6.   The Reef Enviroment:  Light, Depth and Salinity


The Environment of Reef

1. Nutrient Supply:  We can classify the environments of the ocean in terms of the availability of nutrients.  These are:

A. Oligotrophic Environment:  Nutrient poor environment.  This is characteristic of the shallow surface waters in area where most reefs develop.  Because of the low abundance of natural food sources (phytoplankton, particulate organic material etc.), coral must develop a lifestyle which is able to utilize all resources that are available.  This includes mechanisms of recycling waste products which result from the respiration (burning of food) in the coral tissues.  In the case of hermatypic corals (those that possess zooxanthellae symbionts), waste products of the coral are used by the yellow brown algal symbiont to synthesize new carbohydrates (vegetable tissue).  In doing this, the uptake of CO2 by the algae aids the corals in precipitating their calcium carbonate skeleton, while also providing an internal source of foodstuff.  In the case of the algae, the coral provides a site where they are protected from normal predation and grazing by other organisms.  Also, because the coral is continously trying to grow upwards into shallower water, this provides a setting where the algae are always in an environment possessing a lot of light.

B.  Eutrophic Environments:  These are nutrient rich environments.  In areas that contain an abundance of nutrients, organisms (plants primarily) rapidly reproduce to use these available resources.   As a result, one finds that eutrophic setting are dominated by phytoplankton production.   On the surface of things, this would appear to be beneficial for the coral reef community; however, as the abundance of phytoplankton increases in the water column, the amount of light that is able to penetrate to depth in the ocean decreases.  Thus, eutrophic settings are not condusive to the proliferation of coral reefs systems.

The Environmental Controls on Reef Growth

There are three features of the environment that can be considered as Limiting Factors for reef development.  These are Light (Depth), Salinity , and Temperature.

1.  Temperature :  When on thinks about visiting a reef, you envision a trip to a warm tropical setting.   In fact, hermatypic corals can only grown in areas where the temperature of the water remains fairly constant and within strict limits.  Reefs will not develop in areas where the mean annual temperature falls below 22 degress C.   Moreover, if the temperature frequently falls below 18 degrees C, or above 32 degrees C, the coral reef system can be destroyed.  Ideal temperature of this range commonly occur between 30 degrees north and south of the equator (the subtropics).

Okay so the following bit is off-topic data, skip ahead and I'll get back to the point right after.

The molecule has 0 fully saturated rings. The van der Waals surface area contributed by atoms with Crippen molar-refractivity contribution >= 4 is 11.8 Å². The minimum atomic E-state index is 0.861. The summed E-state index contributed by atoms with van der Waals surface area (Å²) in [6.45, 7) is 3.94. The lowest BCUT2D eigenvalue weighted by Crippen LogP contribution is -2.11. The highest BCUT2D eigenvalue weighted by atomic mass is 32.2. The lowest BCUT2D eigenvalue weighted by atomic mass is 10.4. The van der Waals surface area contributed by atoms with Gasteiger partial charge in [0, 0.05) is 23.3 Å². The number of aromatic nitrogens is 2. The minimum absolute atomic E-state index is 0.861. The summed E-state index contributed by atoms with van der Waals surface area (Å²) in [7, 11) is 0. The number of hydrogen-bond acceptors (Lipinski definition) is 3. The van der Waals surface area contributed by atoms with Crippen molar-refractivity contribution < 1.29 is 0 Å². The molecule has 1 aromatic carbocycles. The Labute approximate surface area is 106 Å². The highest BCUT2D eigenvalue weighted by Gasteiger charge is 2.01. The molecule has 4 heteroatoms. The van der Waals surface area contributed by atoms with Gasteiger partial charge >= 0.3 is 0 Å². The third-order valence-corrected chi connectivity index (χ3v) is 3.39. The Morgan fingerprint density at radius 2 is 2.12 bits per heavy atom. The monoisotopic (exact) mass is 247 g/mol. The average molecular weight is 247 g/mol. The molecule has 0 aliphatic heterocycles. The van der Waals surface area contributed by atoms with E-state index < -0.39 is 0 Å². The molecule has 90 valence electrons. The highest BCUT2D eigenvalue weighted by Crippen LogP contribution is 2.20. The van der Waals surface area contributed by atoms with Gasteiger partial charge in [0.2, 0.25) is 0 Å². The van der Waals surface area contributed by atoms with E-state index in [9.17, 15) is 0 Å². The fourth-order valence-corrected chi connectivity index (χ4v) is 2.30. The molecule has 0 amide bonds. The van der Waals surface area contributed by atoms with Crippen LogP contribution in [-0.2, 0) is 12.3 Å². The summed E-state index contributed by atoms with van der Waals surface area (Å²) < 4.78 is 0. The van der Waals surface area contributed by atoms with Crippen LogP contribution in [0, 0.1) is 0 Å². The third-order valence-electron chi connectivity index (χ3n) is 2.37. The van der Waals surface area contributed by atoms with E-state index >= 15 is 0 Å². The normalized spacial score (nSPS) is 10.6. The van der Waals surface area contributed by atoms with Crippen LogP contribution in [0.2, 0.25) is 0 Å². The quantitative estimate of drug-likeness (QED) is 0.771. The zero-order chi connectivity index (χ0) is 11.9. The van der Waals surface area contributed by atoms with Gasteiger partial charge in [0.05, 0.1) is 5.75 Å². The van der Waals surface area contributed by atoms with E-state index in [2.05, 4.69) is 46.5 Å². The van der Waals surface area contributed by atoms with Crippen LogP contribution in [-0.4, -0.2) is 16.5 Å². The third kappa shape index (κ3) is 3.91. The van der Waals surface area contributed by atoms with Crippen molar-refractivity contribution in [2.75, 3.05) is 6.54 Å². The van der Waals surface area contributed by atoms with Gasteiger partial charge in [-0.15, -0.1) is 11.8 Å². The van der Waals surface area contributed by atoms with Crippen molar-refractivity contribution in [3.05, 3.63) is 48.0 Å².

2. Light:  In hermatypic corals (those possessing symbionts), light is essential for photosynthesis of these algae.  Therefore, corals must grow within the photic zone of the ocean (depth to which light will penetrate).  Clearly, as the depth of water increases, so does the amount of light decrease.  Corals thrive in shallow water where the intensity of light is the strongest, but can exist to greater depths.  Typically, massive reefs form to depths of  30 meters (100 ft), but some reef growth can still occur as long as light is present.  Thus, deep reefs can be found at depths greater than 150ft, but these are generally dominated by non-photosynthetic or red-algal constituents.

3. Salinity:  Salinity, or the saltiness of the ocean also controls the distribution of coral reefs. We describe the salinity of water interms of a the fraction of the total weight of a volume of liquid that is made up of salts.  For example, let's take a barrel of seawater that contains 1000 lbs of liquid plus dissolved salts.  When we evaporate the water, we are left with aboutn 34 lbs of salt.  Therefore the weight fraction of salt in this liquid (salt/total weight) is 34/1000 or 0.034.  For convienence, we multiply this by 1000 to get a term that we call "parts per thousand" or ppt.   In the case of this example, we would define the salinity as 34 ppt or 34 parts per thousand salt.
    Normal salinity for the ocean is about 34 to 35 ppt.  Corals can live in waters with less salt, down to 28ppt (fresher waters) or in saltier water up to about 38ppt.  This means that in areas close to where rivers drain from the land, the salinity of the water can fall too low for corals to develop.  Similarly, in areas of the ocean where evaporation makes the water particularly salty, (shallow bay that does not easily mix with the ocean), corals also have a difficult time developing.

*Note that coral reefs comprising ahermatypic corals (those without symbionts) can be found in very deep waters of the ocean where there is little or no light, and at temperatures as low as 4 degrees (burrrrr) C.